Opening in 1839, Highgate is also notable as being a nature reserve where several animals and birds call home, among the dozens of wildflowers growing amongst the graves.

People may also know this site as part of the “Magnificent Seven” in which seven cemeteries were created to help deal with the increasing number of unsanitary burials in central London.

The cemetery soon became a fashionable place to be buried and became a popular place to visit among the Victorians.

As of today, Highgate Cemetery now attracts visitors due to the number of celebrities that are laid to rest here.

In the East Cemetery include philosopher Karl Marx, authors Douglas Adams and George Eliot, and the artist Patrick Caulfield can be found here.

While over in the more intimate West Cemetery boasts the relatives of Charles Dickens, singer George Michael and Crufts show founder Charles Cruft.

Fans of architecture will be impressed with the Egyptian Avenue and the Circle of Lebanon, featuring several tombs and vaults.

You’ll also find memorials to Nero the lion on the tomb of the menagerist George Wombwell.

Visit: Open every day, 10am-5pm. Entrance fee; admission by timed ticket. Nearest Tube station: Archway. For tickets and more information:

Greyfriars Kirkyard, Edinburgh

Those who are looking for a cemetery that’s had reports of paranormal activity, Greyfriars Kirkyard has a ghost tour that’s not for the faint-hearted.

His impressive-looking tomb is covered in elaborate detailed carvings,with the design based upon a Knights Templar church.

Visit: The Necropolis lies adjacent to Glasgow Cathedral. Open every day, 7am-4.30pm. Entrance is free. For more information and to book a walking tour:

St Cuthbert’s Kirkyard, Edinburgh

Another cemetery in the Scottish to add to your list is St Cuthbert’s Kirkyard, just a stone throw away from Edinburgh Castle.

The church is said to have been founded by the saint himself, although the present building is Victorian, which has several gravestones rich in symbolism of the time.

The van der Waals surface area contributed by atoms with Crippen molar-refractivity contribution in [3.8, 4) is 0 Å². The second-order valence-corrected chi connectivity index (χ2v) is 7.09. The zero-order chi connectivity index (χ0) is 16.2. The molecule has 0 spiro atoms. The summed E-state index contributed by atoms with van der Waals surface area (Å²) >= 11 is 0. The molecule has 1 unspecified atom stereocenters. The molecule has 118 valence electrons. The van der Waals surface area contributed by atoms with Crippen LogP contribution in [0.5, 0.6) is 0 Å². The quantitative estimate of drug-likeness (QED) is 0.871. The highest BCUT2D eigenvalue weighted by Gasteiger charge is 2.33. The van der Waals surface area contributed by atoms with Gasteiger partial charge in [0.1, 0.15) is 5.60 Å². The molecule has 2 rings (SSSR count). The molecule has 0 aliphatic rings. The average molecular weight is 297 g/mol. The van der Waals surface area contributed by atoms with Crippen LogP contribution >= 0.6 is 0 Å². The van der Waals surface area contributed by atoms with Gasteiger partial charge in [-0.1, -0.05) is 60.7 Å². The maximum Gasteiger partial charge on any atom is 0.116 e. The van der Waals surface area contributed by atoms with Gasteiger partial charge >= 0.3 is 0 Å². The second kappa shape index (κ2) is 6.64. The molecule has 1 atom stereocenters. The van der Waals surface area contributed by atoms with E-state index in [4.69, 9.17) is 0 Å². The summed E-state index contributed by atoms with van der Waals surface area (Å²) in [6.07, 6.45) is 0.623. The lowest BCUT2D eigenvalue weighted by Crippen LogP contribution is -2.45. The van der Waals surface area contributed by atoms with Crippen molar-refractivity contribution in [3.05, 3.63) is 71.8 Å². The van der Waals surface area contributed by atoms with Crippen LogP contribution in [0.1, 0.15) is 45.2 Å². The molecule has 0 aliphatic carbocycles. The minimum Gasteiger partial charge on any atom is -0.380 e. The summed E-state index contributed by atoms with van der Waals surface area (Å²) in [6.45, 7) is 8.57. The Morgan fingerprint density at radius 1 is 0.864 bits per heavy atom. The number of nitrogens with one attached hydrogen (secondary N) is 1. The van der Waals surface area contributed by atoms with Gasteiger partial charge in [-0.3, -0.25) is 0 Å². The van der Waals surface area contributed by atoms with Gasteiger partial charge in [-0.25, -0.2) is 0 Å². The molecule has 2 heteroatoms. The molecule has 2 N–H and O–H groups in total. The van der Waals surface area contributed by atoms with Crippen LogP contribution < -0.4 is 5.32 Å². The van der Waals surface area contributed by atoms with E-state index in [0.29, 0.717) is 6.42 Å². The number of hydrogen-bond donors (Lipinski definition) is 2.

But still it took until 1827 for a watchtower to be built to house the guards paid to patrol the kirkyard after dark, which still stands today.

Visit: Open every day, 7am-10pm. Entrance is free.

St Mary’s Churchyard, Whitby

Crouched high on Whitby’s East Cliff, the church of St Mary has stood here since the 1100s, where many graves are dedicated to fisherman’s wives and sailors.

Visitors will have to climb the famous 199 steps to enter the Yorkshire churchyard, with Whitby Abbey just a short distance away.

Irish author Bram Stoker, famous for writing ‘Dracula’ drew inspiration for several scenes for his novel when he visited St Mary’s.

His literary impact is honoured every year during the Whitby Goth weekends, with vampire fans and steampunk enthusiasts coming to pose for photos amongst the graves.

Due to being located right by the blustery North Sea, several of the gravestones are notably crooked, which residents have noted are far more gruesome sight.

With headland slowly eroding, overtime, skeletal remains have been seen falling onto the street below.

Notable people who are buried here include Arctic explorer William Scoresby, who invented the crow’s nest, and engineer George Chapman, who has an unusual cast-iron headstone.

Visit: Open every day, 24 hours a day. Entrance is free.

St Peter’s, Heysham

This cemetery is surely one of the most dramatically situated along the Lancashire coast, located on the cliffs overlooking Morecambe Bay.

A Grade I listed building, this church was founded on this site between the 7th and 8th century, where parts of the original Saxon church remain built into the fabric of the later medieval church.

Also listed as a Grade II is a medieval sandstone coffin and a sandstone sundial from 1696.

But just beyond the stone arch of the church is where visitors will find the ruins of a chapel to St Patrick.

Near the cliff edge, carved out of solid rock, are six graves that date from the 10th century – four are shaped like bodies, and two have straight sides.

It’s thought that people weren’t actually buried in these tombs, but that they might have been filled with holy relics on special feast days.

Visit: Open every day, 24 hours a day. Entrance is free.